by Eden Wolfer
Eden Wolfer is a rising junior from Wilmington, Delaware. She is majoring in sociology and minoring in education. This is her first summer working for the Race & Racism Project and she is excited to learn from this experience.
The entrance to the Poplar Forest plantation home is well marked from the residential road in Lynchburg, but it is really just a long gravel road through the woods with an occasional glimpse of a golf course to the right and empty fields to the left. There is nothing to indicate you did not drastically mess up somewhere in the last two and a half hour trip. Eventually, the trees part and you can see the beautiful brick facade of Poplar Forest. The property consists of a gift shop, two barns, converted offices, and the actual plantation home; all making up Thomas Jefferson’s retreat plantation.
The gift shop, where you buy your tickets along with all of your Jefferson memorabilia, leads to a room that shows a thirteen minute video. The video plays every half hour and features a Jefferson reenactor speaking to the audience as a rambling old man talking about his vacation home property. From the moment I walked into that room, I was prepared to be upset at the lack of narratives of enslaved people. The only display in the room was titled “Pieces of Everyday Life: The Archaeology of Enslavement” and it included artifacts, like coins, buttons, and broken pipes, that showed the limited rations given to the enslaved people as well as how they made the best of the awful situation. I readjusted my expectations of a totally Jefferson-centric white washed version of Poplar Forest, but in my mind clearly this was going to be the only time slavery was talked about on this plantation tour.
At the end of the video, our tour guide came in and began: “Jefferson designed this house but it was built by slaves,” which, given my assumption that this was going to be a Thomas Jefferson romanticization from the beginning, was really not what I was expecting to hear. The tour guide explained that the house had been built from Jefferson’s designs by John Hemings who, although enslaved, was one of the most sought after designers of the era. In fact, while Jefferson did not pay Hemings for the Poplar Forest project, he often sent John to other people’s construction sites where both Jefferson and Hemings made money off his work. At this point I decided to throw out all of my expectations.
After his presidency, Thomas Jefferson was forced by the social rules of the time to provide housing and hospitality to those who came onto Monticello to gawk at the retired president. Jefferson had no patience for that and decided to build a retreat home for when he was overwhelmed, and took some of his slaves down to Poplar Forest to run the house and work in the tobacco and wheat fields. He oversaw construction on his ridiculously difficult to build octagon design but, as fit his place in society, he never lifted a finger.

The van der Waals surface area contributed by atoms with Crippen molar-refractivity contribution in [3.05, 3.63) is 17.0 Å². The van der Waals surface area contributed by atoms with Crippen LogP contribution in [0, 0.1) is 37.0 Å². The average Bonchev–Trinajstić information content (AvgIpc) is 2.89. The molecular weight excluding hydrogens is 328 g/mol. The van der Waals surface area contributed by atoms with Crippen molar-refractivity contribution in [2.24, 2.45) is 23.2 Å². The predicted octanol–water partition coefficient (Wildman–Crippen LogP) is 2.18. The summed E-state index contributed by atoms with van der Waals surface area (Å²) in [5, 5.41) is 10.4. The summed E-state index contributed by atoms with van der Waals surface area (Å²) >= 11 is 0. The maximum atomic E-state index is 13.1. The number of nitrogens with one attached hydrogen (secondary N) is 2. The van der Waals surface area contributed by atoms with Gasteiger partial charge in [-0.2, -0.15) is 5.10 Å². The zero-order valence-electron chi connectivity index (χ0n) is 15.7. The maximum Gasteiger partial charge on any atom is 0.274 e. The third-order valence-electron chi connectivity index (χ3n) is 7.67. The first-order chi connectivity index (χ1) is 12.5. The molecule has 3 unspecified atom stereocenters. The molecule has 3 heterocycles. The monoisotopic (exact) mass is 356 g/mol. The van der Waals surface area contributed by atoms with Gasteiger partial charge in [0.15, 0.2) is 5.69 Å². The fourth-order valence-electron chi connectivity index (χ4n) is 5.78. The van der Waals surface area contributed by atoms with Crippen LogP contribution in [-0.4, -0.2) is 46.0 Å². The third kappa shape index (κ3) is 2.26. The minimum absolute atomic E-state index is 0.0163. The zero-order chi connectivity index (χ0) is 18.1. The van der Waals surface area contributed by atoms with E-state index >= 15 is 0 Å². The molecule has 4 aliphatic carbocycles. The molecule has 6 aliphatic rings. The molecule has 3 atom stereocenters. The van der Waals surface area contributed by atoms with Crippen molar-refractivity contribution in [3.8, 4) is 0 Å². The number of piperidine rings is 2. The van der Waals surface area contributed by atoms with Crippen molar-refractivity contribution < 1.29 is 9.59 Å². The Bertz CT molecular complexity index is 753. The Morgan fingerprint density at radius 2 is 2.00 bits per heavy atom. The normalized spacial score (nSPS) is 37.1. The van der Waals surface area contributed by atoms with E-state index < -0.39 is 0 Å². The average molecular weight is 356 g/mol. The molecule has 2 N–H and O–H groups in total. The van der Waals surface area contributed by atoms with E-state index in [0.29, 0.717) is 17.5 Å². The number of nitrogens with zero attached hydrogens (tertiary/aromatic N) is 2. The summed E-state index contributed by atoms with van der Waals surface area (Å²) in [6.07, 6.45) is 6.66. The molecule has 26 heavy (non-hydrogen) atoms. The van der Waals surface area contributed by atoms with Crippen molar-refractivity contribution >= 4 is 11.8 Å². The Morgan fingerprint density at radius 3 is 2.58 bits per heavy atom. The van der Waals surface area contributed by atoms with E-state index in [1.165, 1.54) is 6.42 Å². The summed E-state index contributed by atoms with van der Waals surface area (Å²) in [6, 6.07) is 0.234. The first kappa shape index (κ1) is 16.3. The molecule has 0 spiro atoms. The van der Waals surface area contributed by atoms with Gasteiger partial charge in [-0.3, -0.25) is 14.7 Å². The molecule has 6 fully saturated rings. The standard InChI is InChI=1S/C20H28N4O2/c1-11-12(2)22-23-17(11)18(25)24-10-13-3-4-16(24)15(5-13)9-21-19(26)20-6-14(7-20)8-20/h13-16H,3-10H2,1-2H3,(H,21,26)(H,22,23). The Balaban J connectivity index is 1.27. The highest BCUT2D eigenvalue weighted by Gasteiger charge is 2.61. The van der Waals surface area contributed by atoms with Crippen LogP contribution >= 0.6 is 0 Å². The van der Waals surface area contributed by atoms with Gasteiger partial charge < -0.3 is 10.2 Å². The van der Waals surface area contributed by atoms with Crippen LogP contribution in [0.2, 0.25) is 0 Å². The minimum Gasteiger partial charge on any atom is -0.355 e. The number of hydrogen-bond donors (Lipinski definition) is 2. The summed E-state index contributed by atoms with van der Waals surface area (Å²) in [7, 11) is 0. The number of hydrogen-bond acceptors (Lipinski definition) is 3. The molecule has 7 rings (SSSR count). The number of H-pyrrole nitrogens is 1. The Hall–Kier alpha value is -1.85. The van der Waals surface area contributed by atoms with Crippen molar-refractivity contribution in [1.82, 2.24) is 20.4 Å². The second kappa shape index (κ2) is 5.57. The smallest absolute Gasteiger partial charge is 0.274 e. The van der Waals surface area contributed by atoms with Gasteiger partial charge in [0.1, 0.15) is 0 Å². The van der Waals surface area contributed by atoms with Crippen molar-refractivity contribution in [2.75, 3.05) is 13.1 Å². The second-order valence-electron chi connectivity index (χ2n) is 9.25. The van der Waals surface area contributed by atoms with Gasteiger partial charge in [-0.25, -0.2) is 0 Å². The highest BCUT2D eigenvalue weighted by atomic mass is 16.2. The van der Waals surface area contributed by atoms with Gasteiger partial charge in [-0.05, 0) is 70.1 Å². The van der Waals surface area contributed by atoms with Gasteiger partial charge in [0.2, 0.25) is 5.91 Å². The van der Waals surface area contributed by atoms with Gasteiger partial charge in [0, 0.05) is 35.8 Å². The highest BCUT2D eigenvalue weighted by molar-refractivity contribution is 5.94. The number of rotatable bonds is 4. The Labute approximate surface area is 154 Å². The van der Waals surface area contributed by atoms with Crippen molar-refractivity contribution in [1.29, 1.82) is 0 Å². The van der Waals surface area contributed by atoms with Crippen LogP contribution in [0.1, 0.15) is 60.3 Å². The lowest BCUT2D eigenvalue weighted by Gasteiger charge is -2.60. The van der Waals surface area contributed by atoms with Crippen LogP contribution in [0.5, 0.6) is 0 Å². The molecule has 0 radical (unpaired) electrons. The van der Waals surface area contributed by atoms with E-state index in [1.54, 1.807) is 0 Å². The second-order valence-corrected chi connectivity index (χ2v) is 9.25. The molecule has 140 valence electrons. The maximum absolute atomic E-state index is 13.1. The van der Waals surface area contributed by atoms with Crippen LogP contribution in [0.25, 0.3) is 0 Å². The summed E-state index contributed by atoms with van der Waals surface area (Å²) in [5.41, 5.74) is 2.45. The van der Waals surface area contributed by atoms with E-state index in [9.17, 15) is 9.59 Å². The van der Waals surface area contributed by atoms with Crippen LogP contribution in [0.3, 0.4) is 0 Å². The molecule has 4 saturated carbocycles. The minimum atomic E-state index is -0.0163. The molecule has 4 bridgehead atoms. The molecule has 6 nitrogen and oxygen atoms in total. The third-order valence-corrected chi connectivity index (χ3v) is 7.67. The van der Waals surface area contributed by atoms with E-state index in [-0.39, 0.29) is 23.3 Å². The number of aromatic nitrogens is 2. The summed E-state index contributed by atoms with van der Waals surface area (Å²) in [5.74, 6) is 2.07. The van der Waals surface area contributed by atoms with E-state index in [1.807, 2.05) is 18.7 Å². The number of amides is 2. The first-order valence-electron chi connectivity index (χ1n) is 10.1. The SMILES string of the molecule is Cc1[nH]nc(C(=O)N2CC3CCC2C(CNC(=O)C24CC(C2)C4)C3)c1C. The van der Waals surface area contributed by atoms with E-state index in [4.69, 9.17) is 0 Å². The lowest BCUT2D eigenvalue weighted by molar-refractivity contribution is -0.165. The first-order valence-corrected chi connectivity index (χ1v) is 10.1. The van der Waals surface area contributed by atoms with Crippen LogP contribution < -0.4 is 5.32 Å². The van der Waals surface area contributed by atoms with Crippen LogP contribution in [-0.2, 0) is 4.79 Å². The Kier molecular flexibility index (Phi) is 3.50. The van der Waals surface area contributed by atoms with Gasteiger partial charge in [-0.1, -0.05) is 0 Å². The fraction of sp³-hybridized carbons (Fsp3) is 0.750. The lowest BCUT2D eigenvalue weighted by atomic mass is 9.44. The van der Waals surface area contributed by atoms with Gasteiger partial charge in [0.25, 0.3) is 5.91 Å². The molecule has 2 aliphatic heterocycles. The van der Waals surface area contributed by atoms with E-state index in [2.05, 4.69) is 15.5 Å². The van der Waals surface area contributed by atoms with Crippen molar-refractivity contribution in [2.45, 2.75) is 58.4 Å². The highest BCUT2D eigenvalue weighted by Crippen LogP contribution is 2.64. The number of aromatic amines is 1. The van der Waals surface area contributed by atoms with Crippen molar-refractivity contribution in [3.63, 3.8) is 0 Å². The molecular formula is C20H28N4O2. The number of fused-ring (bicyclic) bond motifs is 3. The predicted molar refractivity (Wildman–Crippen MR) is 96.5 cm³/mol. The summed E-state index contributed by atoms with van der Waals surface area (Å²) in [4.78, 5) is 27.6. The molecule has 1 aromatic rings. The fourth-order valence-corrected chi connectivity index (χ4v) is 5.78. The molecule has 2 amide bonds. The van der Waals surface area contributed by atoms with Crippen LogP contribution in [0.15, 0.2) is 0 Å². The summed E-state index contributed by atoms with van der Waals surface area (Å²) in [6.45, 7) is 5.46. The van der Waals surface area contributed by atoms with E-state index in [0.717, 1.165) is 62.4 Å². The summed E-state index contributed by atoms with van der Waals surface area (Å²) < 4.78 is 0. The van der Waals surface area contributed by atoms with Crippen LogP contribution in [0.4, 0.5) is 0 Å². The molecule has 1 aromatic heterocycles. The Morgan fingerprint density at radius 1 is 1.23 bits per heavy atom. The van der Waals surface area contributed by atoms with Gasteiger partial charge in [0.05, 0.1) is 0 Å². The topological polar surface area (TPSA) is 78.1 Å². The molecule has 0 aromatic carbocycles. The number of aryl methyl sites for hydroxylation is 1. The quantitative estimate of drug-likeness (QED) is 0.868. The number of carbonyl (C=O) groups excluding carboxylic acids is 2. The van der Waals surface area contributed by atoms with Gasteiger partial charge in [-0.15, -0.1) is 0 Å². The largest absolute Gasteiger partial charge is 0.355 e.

The real genius behind the perfectly symmetrical octagonal design was John Hemings. The house is meticulous, the measurements perfect in ways that are difficult to accomplish with modern tools and seem impossible having seen the tools available at the time. The house is in the process of being restored. There was a fire that gutted the house in 1845. The plaster is all new and in one room they decided not to replace it to show the intricate brickwork. The house is made of somewhere between 42 and 48 thousand hand made bricks, all made by John Hemings and the other enslaved workers. They are perfectly assembled, angled, and measured to fit Jefferson’s octagonal house.
The tour guide showed us how wooden wedges were put in between the bricks to act as places where things could be nailed into the wall. John Hemings personally made all of the furniture and doors in the house, all ingeniously designed to show no nails or seams. The reproductions were made with modern tools and were still excruciatingly difficult to make. The only original door in the house, which was made using nothing but hand tools, is exactly the same quality of those made with laser levels and power tools.
The tour guide was reverent as he explained to our group that in reading into the architecture of the house, we can tell that some of Jefferson’s slaves, at least the builders, knew complex mathematics, geometry and trigonometry. This house is a tribute to the intelligence and hard work of enslaved people like John Hemings.
A note that I will add about the experience though, is that the difficulties of slavery were pushed under the rug. John Hemings was Sally Hemings’ half brother but her name was never mentioned until I directly asked the head of programing. Other enslaved people were mentioned: Hannah, the literate chef who was acting lady of the house when Jefferson was at Monticello, John’s nephews, Eston, Madison, and Beverly, who also shared blood with Sally, and a man who was paid twenty-five dollars, the equivalent of about a thousand today, to dig a giant hole and make two symmetrical mounds beside the house.
The displays told stories of how Jefferson was a kind slave owner who allowed slaves to make a little money on the side or get married, even though it was illegal in the eyes of the state. There was a section on the property that showed the frame of what the home of an enslaved person would have looked like. No matter how kind Jefferson may have been to the Hemings family, telling only those stories is not the same as telling the stories of the enslaved people on Poplar Forest, those who worked in the fields and were controlled by overseers. While I was beyond impressed that such a huge focus was put on the work and intelligence of John Hemings, I hope that as the renovations are made and the site is expanded so more narratives can be told.